Doug Ford’s PCs ran a near perfect re-election campaign

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For their efforts, the Tories will almost certainly be rewarded another majority mandate Thursday. As it stands, it’s still unclear which left-of-centre party will become Ontario’s Official Opposition. Photo credit: Twitter/Doug Ford

 

If current provincial election polls are right, Premier Doug Ford is sliding into home plate with another majority government. The question is, who gets to be the loyal Opposition?  

It has been a dog fight between the Liberals and the NDP with their aggressive attacks on each other confirming how close the race might be.  

For NDP Leader Andrea Horwath, losing Opposition status would be a major blow, serving to remind her party that she has had four strikes with little to show for it in terms of election results. 

For Steven Del Duca, the Liberal Leader, his campaign spinners say they are in this to win government. And he has certainly worked hard for it. But the realists on his team know that climbing back from their near-death experience in 2018 – just seven seats – into government, is a very high bar. 

Better to plan a two-step process, Opposition now to prove that you and your team are a government in waiting and then win the next one. Del Duca is likely to win more seats this time (it would be hard not to) but if he can’t overtake the NDP, it would be seen as a decided defeat.  He is also at risk of not winning a seat in his old riding.

Given the high expectations both opposition parties had going into this election, it is hard to see how either leader keeps their job if those expectations are not met. That could leave Ford as the only major party leader still standing when the dust settles.  

An interesting question for the Tories is will they make enough gains with blue collar workers to take back some NDP seats. Seven private sector construction unions have endorsed Ford, unheard of for a Tory leader. But it is clear that his “get it done” campaign to increase construction jobs through major infrastructure projects is clearly resonating. 

Watch NDP-held ridings in places like Brampton, Windsor and Hamilton-Niagara. If Ford’s strategy has worked, he could pick up some of those seats. 

Also watch the so-called fringe parties, the Greens, the New Blue Party, and the Ontario Party.  The Green Party has one seat already and looks like it may pick up at least one more in Parry Sound-Muskoka where the long-time Tory MPP Norm Miller did not run.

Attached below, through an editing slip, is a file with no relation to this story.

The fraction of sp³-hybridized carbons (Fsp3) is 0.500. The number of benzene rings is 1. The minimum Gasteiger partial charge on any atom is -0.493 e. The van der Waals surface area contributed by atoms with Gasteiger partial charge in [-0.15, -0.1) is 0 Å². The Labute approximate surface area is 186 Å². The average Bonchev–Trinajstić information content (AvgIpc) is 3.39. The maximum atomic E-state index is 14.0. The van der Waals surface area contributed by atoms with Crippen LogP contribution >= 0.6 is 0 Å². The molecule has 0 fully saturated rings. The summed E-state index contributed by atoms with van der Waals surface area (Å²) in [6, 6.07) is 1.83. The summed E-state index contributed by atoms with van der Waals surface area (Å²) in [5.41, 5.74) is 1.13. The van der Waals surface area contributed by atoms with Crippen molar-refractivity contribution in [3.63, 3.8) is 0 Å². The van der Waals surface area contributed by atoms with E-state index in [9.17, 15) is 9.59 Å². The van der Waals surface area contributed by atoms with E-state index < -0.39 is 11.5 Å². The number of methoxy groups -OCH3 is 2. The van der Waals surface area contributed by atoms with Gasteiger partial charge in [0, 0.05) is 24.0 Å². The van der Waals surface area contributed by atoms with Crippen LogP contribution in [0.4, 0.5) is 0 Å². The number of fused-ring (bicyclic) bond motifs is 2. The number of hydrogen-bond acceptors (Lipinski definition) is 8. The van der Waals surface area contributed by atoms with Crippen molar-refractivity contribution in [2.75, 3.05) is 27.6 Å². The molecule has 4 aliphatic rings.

Greens tend to draw their support largely from Liberals and the NDP so they usually do not pose a big threat to the Tories. The big risk for Ford could be in tight local races where a strong showing by the New Blue and Ontario Parties could upset anticipated wins.  

The two parties were created mostly by disgruntled federal and provincial conservatives, largely motived by opposition to COVID lockdowns and vaccine mandates.  

Another interesting point is how the Tories will handle a back-to-back majority win. When former Premier Bill Davis regained a majority in March 1981, after two failed attempts, he and his team took great pleasure in taunting the opposition with the phrase “the realities of March 19th,” the date of their triumph. That self-satisfaction and arrogance helped seal their eventual loss of power in 1985.

Much has been written during this campaign about how much Ford has matured from the bumptious newbie who couldn’t find a controversy he couldn’t fall into during those first disruptive months of his administration. 

Will a back-to-back majority bring back the “old Ford”, tempting him to boast as he was wont to do in the early days?

And finally, if there was ever an election that proved the rule “campaigns matter”, this is it.

While no party made the “big mistake,” the Tories ran a near perfect campaign with a tightly-focused message that resonated with voters because it was seen as credible, given Ford’s pre-writ focus on building roads, transit, long term care homes, housing and hospitals.  

On the other hand, the Liberals and the NDP both had platforms that seemed to drop a promise a day. Name the issue and they seemed to have a policy to deal with it. With so many different items, voters lost sight of what their central strategic messages were supposed to be. 

And neither seemed to be able to launch attacks on the government that had an impact. It could well be that the Liberals missed the support of “Ontario Working Families”, a union-lead coalition that spent millions of dollars on effective attack ads against the Tories for the last several elections.  

Still, polls have been known to be off or to miss a last-minute shift in voter preference. The campaign may not have been all that exciting, but election night could still hold some surprises.  Stay tuned. 

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